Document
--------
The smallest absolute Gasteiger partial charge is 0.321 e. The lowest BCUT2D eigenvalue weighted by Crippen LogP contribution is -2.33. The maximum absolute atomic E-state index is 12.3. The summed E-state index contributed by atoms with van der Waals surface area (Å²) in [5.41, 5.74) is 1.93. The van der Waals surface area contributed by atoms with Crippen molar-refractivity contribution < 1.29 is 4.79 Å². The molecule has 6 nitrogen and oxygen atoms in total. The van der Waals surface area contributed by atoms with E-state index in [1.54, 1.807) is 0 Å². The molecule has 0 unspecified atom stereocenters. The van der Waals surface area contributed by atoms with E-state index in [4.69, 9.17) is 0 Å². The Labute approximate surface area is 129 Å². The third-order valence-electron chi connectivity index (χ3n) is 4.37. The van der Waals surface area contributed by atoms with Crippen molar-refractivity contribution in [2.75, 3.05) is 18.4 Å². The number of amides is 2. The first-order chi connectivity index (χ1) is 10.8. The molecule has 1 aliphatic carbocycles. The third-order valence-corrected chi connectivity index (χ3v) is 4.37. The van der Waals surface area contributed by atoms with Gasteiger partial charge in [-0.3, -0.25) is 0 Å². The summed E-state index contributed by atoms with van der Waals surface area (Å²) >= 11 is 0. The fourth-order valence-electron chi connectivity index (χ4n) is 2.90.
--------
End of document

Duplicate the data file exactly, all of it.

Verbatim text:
The smallest absolute Gasteiger partial charge is 0.321 e. The lowest BCUT2D eigenvalue weighted by Crippen LogP contribution is -2.33. The maximum absolute atomic E-state index is 12.3. The summed E-state index contributed by atoms with van der Waals surface area (Å²) in [5.41, 5.74) is 1.93. The van der Waals surface area contributed by atoms with Crippen molar-refractivity contribution < 1.29 is 4.79 Å². The molecule has 6 nitrogen and oxygen atoms in total. The van der Waals surface area contributed by atoms with E-state index in [1.54, 1.807) is 0 Å². The molecule has 0 unspecified atom stereocenters. The van der Waals surface area contributed by atoms with E-state index in [4.69, 9.17) is 0 Å². The Labute approximate surface area is 129 Å². The third-order valence-electron chi connectivity index (χ3n) is 4.37. The van der Waals surface area contributed by atoms with Crippen molar-refractivity contribution in [2.75, 3.05) is 18.4 Å². The number of amides is 2. The first-order chi connectivity index (χ1) is 10.8. The molecule has 1 aliphatic carbocycles. The third-order valence-corrected chi connectivity index (χ3v) is 4.37. The van der Waals surface area contributed by atoms with Gasteiger partial charge in [-0.3, -0.25) is 0 Å². The summed E-state index contributed by atoms with van der Waals surface area (Å²) >= 11 is 0. The fourth-order valence-electron chi connectivity index (χ4n) is 2.90.